Explore the interpretive exhibition about Killarney National Park. Take in the beauty of the Gardens. The Gateway to Killarney National Park leads you to discover more about this beautiful landscape and our work to protect it.
Killarney House & Gardens
Killarney National Park,
Killarney, V93 HE3C
+353 1 539 3620
An information kiosk operates out of the car park at Muckross House and Gardens. Here, visitors can find information and suggestions on how to enjoy their visit to Killarney National Park and Muckross House and Gardens.
Staff are happy to help with your queries and an Info Hut operates on the grounds during the summer months.
Vehicle access to Muckross House and Gardens is via a well-signposted right turn off the N71, just over 6km south of Killarney town.
There is an interpretive exhibition in the grounds of Ross Castle, which gives information on the castle and history of the area.
See information on the renovation and history of Ross Castle in the exhibition room to the left of the reception desk. Entry is free.
There is 24 hour pedestrian access to Killarney National Park throughout the year with the exception of access to gardens at both Killarney House and Muckross House. These are open daily but hours vary.
9:15am – 5:15pm
Closed at lunchtime from 1.00pm to 2.00pm
Last entry to the exhibition is 5:00PM
8:00am – 5:30pm
Seasonal hours may vary
Events run all year in the National Park. We update our website, Facebook and Twitter pages regularly with event news.
Also check Facebook and Twitter for updates on planned roadworks that affect the National Park. For info on day-to-day issues like flooding, contact Ranger Base.
For further information or to register see the Park Run Website.
Parking within the National Park is free. The main car parks are listed below.
Muckross Car Park
Muckross House and Gardens has several car parks including a large car park located near Muckross School House suitable for larger vehicles like camper vans. Access is between 8:00AM and 9:00PM. Overnight camping and parking is not permitted.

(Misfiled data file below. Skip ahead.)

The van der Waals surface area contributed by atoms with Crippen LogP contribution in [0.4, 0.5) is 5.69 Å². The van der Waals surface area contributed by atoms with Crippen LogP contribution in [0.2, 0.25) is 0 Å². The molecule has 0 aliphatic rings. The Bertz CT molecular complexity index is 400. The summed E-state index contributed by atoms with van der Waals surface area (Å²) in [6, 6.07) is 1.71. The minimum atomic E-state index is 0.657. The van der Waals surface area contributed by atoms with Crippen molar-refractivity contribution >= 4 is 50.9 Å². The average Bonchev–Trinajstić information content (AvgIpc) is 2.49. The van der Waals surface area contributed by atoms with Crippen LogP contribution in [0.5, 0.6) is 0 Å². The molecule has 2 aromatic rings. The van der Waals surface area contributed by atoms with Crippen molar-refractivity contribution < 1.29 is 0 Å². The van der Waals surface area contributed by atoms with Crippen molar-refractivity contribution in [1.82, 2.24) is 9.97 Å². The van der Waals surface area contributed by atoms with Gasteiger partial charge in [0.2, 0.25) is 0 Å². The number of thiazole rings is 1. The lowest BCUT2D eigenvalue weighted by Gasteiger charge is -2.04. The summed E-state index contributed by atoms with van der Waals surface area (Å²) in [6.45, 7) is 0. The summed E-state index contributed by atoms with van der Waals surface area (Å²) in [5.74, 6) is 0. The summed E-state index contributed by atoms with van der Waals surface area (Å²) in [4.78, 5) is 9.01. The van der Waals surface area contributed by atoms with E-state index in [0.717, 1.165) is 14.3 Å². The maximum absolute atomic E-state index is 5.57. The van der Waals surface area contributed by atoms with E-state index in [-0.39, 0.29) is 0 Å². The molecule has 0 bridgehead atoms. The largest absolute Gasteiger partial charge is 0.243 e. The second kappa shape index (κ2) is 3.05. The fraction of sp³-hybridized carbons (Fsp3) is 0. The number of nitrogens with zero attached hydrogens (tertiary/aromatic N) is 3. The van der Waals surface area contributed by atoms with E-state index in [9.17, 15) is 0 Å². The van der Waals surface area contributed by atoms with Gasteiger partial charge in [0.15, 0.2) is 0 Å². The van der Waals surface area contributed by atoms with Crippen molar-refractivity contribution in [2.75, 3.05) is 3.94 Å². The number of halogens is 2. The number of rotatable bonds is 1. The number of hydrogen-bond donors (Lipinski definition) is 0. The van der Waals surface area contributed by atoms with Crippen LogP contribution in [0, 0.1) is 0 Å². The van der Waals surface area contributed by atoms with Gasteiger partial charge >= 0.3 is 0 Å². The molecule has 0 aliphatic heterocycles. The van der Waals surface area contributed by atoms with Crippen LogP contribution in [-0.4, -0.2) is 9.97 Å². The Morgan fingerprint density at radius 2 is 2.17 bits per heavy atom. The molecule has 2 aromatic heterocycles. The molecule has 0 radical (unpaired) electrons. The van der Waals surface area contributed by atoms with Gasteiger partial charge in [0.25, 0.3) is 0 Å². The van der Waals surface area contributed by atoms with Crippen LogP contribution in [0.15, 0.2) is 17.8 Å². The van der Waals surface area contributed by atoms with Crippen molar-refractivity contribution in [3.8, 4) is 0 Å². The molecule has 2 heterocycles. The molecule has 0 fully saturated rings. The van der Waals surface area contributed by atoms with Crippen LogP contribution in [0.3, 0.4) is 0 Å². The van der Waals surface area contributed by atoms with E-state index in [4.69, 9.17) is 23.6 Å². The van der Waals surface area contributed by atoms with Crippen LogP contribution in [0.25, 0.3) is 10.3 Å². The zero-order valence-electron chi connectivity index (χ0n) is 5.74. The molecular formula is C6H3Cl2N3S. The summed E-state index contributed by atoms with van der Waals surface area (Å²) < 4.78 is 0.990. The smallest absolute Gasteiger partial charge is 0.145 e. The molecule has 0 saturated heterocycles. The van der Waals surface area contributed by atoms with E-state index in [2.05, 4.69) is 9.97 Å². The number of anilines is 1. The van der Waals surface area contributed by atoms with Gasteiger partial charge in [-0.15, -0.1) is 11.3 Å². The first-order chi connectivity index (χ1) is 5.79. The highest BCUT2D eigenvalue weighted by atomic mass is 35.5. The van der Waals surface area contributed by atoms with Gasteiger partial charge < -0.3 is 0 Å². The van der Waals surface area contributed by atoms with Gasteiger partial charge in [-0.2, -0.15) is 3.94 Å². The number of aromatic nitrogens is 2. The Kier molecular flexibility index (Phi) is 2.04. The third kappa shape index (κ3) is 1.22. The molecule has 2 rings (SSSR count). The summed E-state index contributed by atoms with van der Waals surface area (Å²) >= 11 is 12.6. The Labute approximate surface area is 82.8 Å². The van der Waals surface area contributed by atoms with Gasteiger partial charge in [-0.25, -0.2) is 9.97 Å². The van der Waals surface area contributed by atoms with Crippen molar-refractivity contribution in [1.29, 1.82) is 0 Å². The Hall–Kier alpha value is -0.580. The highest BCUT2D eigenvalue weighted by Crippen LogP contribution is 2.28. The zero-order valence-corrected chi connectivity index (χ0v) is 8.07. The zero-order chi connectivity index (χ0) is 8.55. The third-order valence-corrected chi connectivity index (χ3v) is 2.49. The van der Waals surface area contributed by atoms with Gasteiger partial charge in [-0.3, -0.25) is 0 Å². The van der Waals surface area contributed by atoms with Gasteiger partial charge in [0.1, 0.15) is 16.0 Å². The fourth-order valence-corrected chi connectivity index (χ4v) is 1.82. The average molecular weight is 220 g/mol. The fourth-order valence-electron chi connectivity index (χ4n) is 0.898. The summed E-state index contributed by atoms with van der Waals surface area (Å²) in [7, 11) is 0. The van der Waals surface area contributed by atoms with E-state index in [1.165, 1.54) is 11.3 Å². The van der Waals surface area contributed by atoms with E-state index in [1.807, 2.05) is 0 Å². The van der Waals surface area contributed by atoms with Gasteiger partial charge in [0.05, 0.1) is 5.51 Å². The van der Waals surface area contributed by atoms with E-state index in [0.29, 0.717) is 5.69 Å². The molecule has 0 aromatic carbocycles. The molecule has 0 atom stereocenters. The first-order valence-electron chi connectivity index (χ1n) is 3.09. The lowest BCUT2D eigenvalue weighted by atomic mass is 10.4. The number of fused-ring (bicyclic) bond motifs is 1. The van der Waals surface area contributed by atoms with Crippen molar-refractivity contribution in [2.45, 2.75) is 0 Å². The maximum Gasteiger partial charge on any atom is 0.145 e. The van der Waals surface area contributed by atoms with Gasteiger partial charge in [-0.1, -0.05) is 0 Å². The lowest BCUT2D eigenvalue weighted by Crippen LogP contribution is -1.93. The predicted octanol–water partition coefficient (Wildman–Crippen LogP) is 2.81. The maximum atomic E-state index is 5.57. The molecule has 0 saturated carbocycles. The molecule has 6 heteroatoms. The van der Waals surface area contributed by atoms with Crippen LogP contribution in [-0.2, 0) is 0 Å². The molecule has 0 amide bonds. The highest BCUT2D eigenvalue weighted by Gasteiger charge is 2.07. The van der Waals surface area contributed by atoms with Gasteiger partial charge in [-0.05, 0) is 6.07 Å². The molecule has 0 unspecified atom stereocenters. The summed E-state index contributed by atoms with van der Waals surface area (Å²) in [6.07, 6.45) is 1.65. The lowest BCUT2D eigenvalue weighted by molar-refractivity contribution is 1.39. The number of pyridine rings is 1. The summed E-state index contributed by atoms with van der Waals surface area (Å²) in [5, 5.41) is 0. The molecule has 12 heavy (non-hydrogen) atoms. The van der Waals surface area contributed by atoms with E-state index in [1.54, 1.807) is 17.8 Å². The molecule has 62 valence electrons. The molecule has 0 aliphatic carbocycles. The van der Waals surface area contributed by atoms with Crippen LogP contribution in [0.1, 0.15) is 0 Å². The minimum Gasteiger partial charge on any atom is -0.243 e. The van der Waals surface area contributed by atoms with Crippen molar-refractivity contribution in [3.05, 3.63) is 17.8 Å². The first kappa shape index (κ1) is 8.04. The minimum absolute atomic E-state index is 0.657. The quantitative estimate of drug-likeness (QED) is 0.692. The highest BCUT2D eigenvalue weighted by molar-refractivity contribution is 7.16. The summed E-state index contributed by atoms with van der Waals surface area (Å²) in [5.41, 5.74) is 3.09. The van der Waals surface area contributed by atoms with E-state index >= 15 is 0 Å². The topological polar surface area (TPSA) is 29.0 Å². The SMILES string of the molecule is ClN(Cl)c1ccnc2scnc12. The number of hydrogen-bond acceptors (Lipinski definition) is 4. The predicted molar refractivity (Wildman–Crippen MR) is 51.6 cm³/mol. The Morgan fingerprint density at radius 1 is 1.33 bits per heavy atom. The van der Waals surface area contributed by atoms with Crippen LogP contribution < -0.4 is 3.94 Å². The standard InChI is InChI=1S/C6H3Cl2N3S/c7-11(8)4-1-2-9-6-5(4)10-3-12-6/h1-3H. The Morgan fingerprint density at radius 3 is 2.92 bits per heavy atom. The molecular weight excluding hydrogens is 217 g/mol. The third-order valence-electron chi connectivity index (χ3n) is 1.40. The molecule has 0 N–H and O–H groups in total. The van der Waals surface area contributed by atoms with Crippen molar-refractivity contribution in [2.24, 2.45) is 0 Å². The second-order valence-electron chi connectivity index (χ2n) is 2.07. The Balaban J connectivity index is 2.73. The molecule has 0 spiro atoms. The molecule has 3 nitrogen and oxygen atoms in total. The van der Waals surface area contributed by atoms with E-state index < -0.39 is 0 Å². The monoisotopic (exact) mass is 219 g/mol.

Ross Castle Car Park
Ross Castle has two car parks and is open 24/7. Overnight camping is not permitted.
Muckross Abbey Car Park
Muckross Abbey has two parking areas accessible 24/7, one on the left of the N71 opposite the National Park entrance to the Abbey, and a second with limited spaces opposite the Muckross Park Hotel.
Killarney House and Gardens
Killarney House and Gardens is located in Killarney National Park on the boundaries of Killarney town. There is no on-site car parking but there are plenty of public car parking facilities nearby.
The Beech Road Public Car Park is ideal for visitors to Killarney House and Gardens and the Demesne with a side entrance from Beech Road/Mission Road into the National Park. For visitors to Deenagh Lodge, the Demesne and Knockreer, use on-street parking on Port Road opposite St. Mary’s Cathedral.
There are also some smaller car parks located throughout the National Park that are close to attractions, trails and pathways. You will find more information on the site pages. Some sites have limited parking spaces so we encourage visitors to use the larger car parks when possible, especially during busy times, and leave small car parks at sites like Torc Waterfall for visitors with limited mobility or access difficulties.
The recreational use of Drones is not permitted within the grounds of Killarney National Park. Drones affect wildlife, in particular nesting birds. They also impact on our visitors experience due to noise pollution and are an invasion of privacy.
Permits are required in Killarney National Park for all commercial and organised activities or events including:
Apply for a canoe or kayak permit
No private boating permits are currently available. To inquire about being added to the waiting list, or for any other permit queries, please contact the Regional Manager, Killarney National Park, or the General Manager, Killarney House and Gardens.
+353 64 6635215